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Directed by Ron Shelton (1996, Warner Bros.)
Starring Kevin Costner, Rene Russo, and Don Johnson

A driving range pro falls for a rival's girlfriend, and tries to win the US Open to show her that he is the better man.



3 stars

September 4th, 2000 on TV  

On first thought, this was quite romantic, with good actors, and some genuinely funny moments.  However, the dim-witted, arrogant personality began to wear thin around the mid-point.  Still, most of the situations were well developed, and the acting was solid throughout. 

The barbs that were swung between the golfing range workers were perfectly timed, and sounded quite real, especially when Russo's character Molly appears for a golf lesson.  "Tin Cup" immediately falls for her, but it turns out that she is dating his big rival.  So to show him what kind of guy he is, he decided that he has to win the US Open.  Cup will be a completely unknown, while his old friend is in contention for the title. 

There follow a series of funny and not-so-funny moments, when Cup tries to get over his feelings of inadequacy.  He hires Molly as his mental support (she's a shrink), and his best buddy Romeo as his caddy, because the guy knows swings like nobody else.  But the disagreements come quickly, because Cup has his own style, which is contrary to most styles out there.  He would rather go through or over the woods than play a dogleg hole.  He ends up breaking all of his clubs, except for his seven iron, which he says that he always plays well.  Indeed, he pars the back end of the course with only that club!

But as the Open approaches, he begins to lose control of his game, which apparently always happens when he gets close to the big finish.  Romeo figures that it's Molly who is on his mind, and distracts him enough that he hits some solid shots. 

And Tin Cup is never one to shy away from a bet.  He knows that he's the best shot out of all the players, but nobody believes he can make a near impossible shot through a bar to hit a pelican perch outside when Molly makes that bet.  So he does it.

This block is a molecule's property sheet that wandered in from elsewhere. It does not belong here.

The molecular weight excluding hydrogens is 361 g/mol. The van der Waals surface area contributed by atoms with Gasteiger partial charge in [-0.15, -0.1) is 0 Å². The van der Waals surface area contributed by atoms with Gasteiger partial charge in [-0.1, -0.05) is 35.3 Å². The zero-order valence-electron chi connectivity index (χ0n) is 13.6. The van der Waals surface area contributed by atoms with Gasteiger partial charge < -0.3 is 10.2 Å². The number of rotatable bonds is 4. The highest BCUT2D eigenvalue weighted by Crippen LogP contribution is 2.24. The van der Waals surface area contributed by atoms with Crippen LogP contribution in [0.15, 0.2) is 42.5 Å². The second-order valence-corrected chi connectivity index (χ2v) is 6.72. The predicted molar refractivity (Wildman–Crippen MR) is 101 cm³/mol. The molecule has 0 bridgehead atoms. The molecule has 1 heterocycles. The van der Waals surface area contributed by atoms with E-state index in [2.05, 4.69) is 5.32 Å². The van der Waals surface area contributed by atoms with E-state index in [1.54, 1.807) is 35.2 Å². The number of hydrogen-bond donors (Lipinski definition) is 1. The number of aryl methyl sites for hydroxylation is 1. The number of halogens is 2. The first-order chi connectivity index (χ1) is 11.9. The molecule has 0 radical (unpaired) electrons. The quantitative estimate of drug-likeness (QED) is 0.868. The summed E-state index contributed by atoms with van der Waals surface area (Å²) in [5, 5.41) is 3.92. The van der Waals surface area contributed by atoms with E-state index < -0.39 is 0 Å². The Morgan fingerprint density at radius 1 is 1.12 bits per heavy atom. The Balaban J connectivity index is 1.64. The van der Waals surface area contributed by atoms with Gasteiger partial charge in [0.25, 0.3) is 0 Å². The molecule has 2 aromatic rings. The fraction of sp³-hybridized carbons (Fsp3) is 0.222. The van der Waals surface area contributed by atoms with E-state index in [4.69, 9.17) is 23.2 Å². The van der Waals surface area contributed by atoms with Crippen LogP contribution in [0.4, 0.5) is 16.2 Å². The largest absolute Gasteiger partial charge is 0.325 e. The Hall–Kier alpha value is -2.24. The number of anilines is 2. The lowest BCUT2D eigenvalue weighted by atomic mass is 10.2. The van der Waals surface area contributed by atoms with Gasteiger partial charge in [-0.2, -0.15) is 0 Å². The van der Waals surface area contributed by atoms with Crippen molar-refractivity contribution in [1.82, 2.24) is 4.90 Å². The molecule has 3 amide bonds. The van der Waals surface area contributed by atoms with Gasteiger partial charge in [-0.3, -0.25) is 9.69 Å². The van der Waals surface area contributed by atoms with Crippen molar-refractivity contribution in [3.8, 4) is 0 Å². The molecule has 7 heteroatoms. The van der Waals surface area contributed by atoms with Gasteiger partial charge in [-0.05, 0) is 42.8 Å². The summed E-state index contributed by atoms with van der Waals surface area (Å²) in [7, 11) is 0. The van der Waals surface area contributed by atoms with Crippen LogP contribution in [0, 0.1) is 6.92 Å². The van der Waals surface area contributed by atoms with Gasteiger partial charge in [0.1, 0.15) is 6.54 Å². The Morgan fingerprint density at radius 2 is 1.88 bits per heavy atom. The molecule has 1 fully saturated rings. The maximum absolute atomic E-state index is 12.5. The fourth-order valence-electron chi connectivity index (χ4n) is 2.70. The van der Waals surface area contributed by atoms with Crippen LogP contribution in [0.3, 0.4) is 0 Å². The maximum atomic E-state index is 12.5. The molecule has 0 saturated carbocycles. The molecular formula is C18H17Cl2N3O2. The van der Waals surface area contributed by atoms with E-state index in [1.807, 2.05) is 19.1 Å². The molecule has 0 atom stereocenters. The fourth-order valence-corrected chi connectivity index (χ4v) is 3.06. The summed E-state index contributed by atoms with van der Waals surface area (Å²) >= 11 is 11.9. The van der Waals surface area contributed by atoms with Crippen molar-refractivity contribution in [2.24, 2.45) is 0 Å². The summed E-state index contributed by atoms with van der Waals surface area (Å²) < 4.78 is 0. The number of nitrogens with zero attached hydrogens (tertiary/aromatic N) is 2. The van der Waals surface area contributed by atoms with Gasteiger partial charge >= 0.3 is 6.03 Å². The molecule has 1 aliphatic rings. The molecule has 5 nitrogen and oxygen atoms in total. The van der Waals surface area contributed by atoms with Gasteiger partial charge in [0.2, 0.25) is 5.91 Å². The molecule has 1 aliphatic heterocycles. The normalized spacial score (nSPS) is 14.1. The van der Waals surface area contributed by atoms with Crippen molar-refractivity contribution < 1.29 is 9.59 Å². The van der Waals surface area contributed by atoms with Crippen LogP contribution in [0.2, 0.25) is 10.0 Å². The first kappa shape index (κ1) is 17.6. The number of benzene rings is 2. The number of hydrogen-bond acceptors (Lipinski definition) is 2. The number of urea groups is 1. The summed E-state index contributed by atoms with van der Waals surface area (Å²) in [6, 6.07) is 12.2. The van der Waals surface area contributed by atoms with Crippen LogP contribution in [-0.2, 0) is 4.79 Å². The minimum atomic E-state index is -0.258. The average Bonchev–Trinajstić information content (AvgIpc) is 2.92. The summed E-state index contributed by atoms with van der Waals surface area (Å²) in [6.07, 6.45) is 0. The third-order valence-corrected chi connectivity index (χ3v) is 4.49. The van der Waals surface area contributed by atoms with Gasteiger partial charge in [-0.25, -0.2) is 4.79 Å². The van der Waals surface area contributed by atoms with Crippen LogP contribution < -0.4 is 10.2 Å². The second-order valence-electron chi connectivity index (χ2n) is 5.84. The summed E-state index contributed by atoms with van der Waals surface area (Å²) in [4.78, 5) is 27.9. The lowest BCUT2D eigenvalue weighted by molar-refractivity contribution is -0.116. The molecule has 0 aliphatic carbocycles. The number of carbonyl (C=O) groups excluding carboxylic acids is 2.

But what sways her towards Cup is more than just his charm and his ability, but the truth when he tells her that her current boyfriend is mean to children, old people and dogs when the camera is not on him.  And behind the scenes, when an old man and his wife and grandson ask for an autograph, he takes one look at them and the little dog they are holding, and brushes them off.  Molly is witness to this, and decides to switch camps.  This leads to a funny scene where Romeo is left out in the rain while Cup and Molly take to the Winabeggo's bed.

In the end, the writers decided to go for a different kind of climax to the show.  Neither Cup nor his rival end up winning the Open.  The momentous occasion occurs when Cup plays the eighteenth hole for the third time, and sinks his ball into the water for the third time.  He knows that he can make the shot, but every shot goes into the water, some rolling off the green, some not even making it that far.  All the other players played it safe, and took an extra stroke to make the green, but Cup takes shot after shot.  Finally, one of the balls makes it to the green, and not only stays there, but rolls right into the hole. 

It is a terrific moment.  Cup thinks he blew the whole tournament, but Molly reminds him that whenever people think of this year's Open, they will not remember the person who won it, but they will certainly remember the 12 that he shot on that one hole!  Plus, with his score, he still qualified for next year's tournament!

The movie was full of funny spots, but they didn't add up to more than that.  It was cute, and the characters were cute.  But also important was the quality of the production.  There was very little to complain about, and little felt off.  And they managed to make a very interesting movie revolving around golf, which is no small feat.


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